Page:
Rural Alaska

Tundra fire slows, but still aiming at Southwest Alaska villages

ANCHORAGE, Alaska — A large fire burning in the tundra continued to move toward a Southwest Alaska village Saturday, though fire managers said its pace had slowed.

The East Fork fire, which was started by lightning May 31, remained about 5 miles from the Yup’ik village of St. Mary’s, according to an update from Alaska Wildland Fire Information.

The fire was listed at just over 108,000 acres in size, more than double the last estimate. The increase was attributed to better mapping.

Tundra is a treeless area covered with low-lying plants, and the fire was being fed by extremely dry grass and brush filled with alders and willow.

There were 180 personnel working the fire, with more crews expected to arrive Monday.

There are no mandatory evacuation orders, but about 700 residents of St. Mary’s and the nearby community of Pitkas Point were told to prepare in case they needed to leave.

There have been voluntary evacuations by residents, as well as others living in the nearby communities of Mountain Village and Pilot Station.

About 80 people had chosen to leave by Saturday, according to Emery Johnson, lead public information officer for the Alaska Incident Management Team that took over firefighting operations on Saturday.

Residents flew out on commercial airlines and also left by boat, Johnson said. “Most are going to different villages where they have family members,” she said.

Early Saturday morning, firefighters completed a defensive burnout on the west side of the East Fork of the Andreafsky River to protect equipment and structures near a fish weir — a fence placed in flowing water to direct the movement of fish.

St. Mary’s, a subsistence community, sits on the bank of the river. Firefighters were also working to protect structures on the east side of the weir, as well as fortifying a fire line a half mile outside St. Mary’s. Aircraft have also been dropping retardant along that line.

Boats have been used to shuttle firefighters to protect structures upriver of St. Mary’s. Crews also have also been working to protect Alaska Native properties.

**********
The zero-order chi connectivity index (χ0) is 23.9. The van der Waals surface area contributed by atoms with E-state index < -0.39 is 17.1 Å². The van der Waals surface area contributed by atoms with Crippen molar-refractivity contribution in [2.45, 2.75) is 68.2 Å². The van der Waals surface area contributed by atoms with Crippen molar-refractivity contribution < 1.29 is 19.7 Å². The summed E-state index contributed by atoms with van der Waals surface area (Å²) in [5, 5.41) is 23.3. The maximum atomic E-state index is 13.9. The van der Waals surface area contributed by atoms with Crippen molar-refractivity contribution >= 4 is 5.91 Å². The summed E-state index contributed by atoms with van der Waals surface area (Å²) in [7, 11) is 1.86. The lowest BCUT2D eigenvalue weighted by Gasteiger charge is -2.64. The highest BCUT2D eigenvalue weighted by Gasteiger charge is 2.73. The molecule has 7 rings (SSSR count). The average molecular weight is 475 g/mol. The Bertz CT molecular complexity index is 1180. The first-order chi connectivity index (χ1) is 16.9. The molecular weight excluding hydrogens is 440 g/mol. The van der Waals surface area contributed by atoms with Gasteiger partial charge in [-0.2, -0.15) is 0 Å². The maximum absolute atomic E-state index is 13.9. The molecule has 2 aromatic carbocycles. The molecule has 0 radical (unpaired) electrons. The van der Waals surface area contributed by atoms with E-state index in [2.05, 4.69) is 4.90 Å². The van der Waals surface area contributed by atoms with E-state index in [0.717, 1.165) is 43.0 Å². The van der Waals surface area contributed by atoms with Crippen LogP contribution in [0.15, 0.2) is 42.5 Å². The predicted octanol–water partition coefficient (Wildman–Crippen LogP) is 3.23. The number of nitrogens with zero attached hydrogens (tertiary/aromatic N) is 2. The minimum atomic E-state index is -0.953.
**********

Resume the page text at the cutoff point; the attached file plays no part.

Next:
The area’s remoteness complicates any potential evacuations.

Fire managers are in discussions with the U.S. Department of Homeland Security and Alaska Department of Public Safety, the agencies that would make any evacuation decisions in concert with village officials, Johnson said.

The different entities are talking about “if we need to do a mass evacuation, how would we do that?” she said.

Generally, fire officials could start telling residents to have bags packed for possible evacuation if the fire came within a mile of the village, Johnson said. Crews would also start preparing a burn to protect buildings by eliminating fuel for the fire.

Managers wouldn’t order an evacuation until the fire got closer than a mile away and crews lit that burn, she said.

Hot, dry conditions were expected to continue Sunday, but a low pressure system moving in from the west could bring favorable conditions and a chance of showers by Monday. It could also bring a wind switch that would help push the fire away from the villages, officials said in the statement.

St. Mary’s and Pitkas Point, which is situated to the south at the confluence of the Andreafsky and Yukon rivers, are located about 450 miles west of Anchorage.

Daily News reporter Zaz Hollander contributed reporting to this story.

Mark Thiessen, Associated Press

Mark Thiessen is a reporter for the Associated Press based in Anchorage.